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Baby Gastroenteritis

Baby Gastroenteritis

Baby Gastroenteritis occurs when there is inflammation of the stomach and intestine, causing vomiting and diarrhoea. The problem is usually due to an infection by a virus, bacteria or a food borne toxin. Gastroenteritis is often a general diagnosis given to conditions, which have similar symptoms and may be an indication of food allergy or food intolerance.

Baby Gastroenteritis is usually caused by infection from the hands of a parent, carer or sibling. Occasionally contaminated formulas or feeding supplies may be the cause. The baby experiences diarrhoea and vomiting, and may become seriously ill if untreated. The stools may be watery, blood-stained or streaked with mucus and continue frequently even if the baby hasn't been fed recently. Remember the stools of breast-fed babies often resemble those of diarrhoea. If you are uncertain about the appearance of your baby's stool seek medical advice.

• Sudden onset of vomiting and/or diarrhoea.
• Dehydration: dry mouth and tongue, sunken eyes and fontanelle (soft spot) and decreased skin elasticity.
• Lethargy or irritability.

Children who contract Gastroenteritis can become dehydrated quickly due to a loss of fluid. Babies and young children are most at risk. See your Doctor for a correct diagnosis and the latest advice on treatment.
• Fluid replacement is essential whilst vomiting and diarrhoea are occurring. Your Doctor or Pharmacist may recommend special oral rehydration solutions. For babies, make up the oral rehydration solution using freshly boiled and cooled water and make sure the bottle or cup has been sterilised before use.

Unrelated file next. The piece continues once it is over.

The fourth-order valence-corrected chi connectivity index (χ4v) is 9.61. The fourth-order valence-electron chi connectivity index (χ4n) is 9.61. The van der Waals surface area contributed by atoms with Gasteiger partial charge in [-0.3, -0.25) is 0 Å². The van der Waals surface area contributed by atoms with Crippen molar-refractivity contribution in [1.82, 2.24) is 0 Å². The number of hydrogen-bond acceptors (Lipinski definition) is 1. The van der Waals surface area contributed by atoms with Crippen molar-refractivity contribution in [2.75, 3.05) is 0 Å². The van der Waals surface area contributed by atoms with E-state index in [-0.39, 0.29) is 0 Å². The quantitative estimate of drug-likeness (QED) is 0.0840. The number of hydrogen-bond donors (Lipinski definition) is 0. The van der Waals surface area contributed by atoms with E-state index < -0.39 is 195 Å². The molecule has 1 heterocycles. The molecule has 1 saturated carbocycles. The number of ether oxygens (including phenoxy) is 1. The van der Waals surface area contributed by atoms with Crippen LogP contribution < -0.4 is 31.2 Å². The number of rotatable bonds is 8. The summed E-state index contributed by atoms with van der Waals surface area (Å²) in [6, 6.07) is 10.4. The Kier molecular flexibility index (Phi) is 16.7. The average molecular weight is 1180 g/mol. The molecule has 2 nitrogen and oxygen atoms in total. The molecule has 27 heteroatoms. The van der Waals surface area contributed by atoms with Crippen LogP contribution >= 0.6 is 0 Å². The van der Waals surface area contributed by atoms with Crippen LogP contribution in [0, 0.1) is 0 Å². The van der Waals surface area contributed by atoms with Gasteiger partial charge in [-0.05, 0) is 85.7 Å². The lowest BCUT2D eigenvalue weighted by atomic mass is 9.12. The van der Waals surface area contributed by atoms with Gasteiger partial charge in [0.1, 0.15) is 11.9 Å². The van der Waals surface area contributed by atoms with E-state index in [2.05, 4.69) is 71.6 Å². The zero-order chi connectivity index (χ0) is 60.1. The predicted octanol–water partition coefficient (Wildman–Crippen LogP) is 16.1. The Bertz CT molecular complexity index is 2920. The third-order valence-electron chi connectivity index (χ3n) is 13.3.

• Babies who are being breast-fed should continue to be given breast milk.
• If your baby is on formula feeds, continue feeding your baby and ask your Doctor for advice.
• Fluids, which are NOT suitable for rehydration, include tea (regular or herbal), fruit juice, flat or fizzy soft drink, sport drinks or boiled milk.
• Infants who are eating solid foods can be encouraged to eat regularly as soon as their vomiting is under control. There is no evidence to suggest that not permitting a child to eat will shorten their episodes of diarrhoea. Simple foods that are high in carbohydrates, such as bread, rice, or pasta, are recommended.
• Babies with gastroenteritis should not attend day care for 48 hours after the last episode of vomiting or diarrhoea.

Gastroenteritis is nearly always spread from one person to the next by the hands. Hand cleanliness is the most important goal for prevention of this illness.
• Any child or adult with diarrhoea or vomiting should be kept separate from others until well.
• Hands must be washed with soap and water after using the toilet, helping a child use the toilet, and changing nappies.
• Children should be taught to wash their hands after toileting and before playing with a baby.
• All people should wash hands before and after meal preparation and eating.
• Disinfect toys, bathrooms and food preparation surfaces daily.
• Use nappies with waterproof outer covers that can contain liquid stool or urine.

Ask your MedAux Pharmacist for advice.
1. Ask your Pharmacist about suitable oral rehydration solutions to replace fluid and electrolytes. Dehydration can be fatal. Symptoms can worsen quickly in an infant; therefore it is important to have your child examined by a Doctor if symptoms persist.
2. Acidophilus powder and a daily 10 mg zinc supplement may help restore normal bowel flora and reduce the severity and duration of acute vomiting and diarrhoea in young children.
3. Ask your Pharmacist for an anti-bacterial soap or wash to control bacteria levels on the hands.

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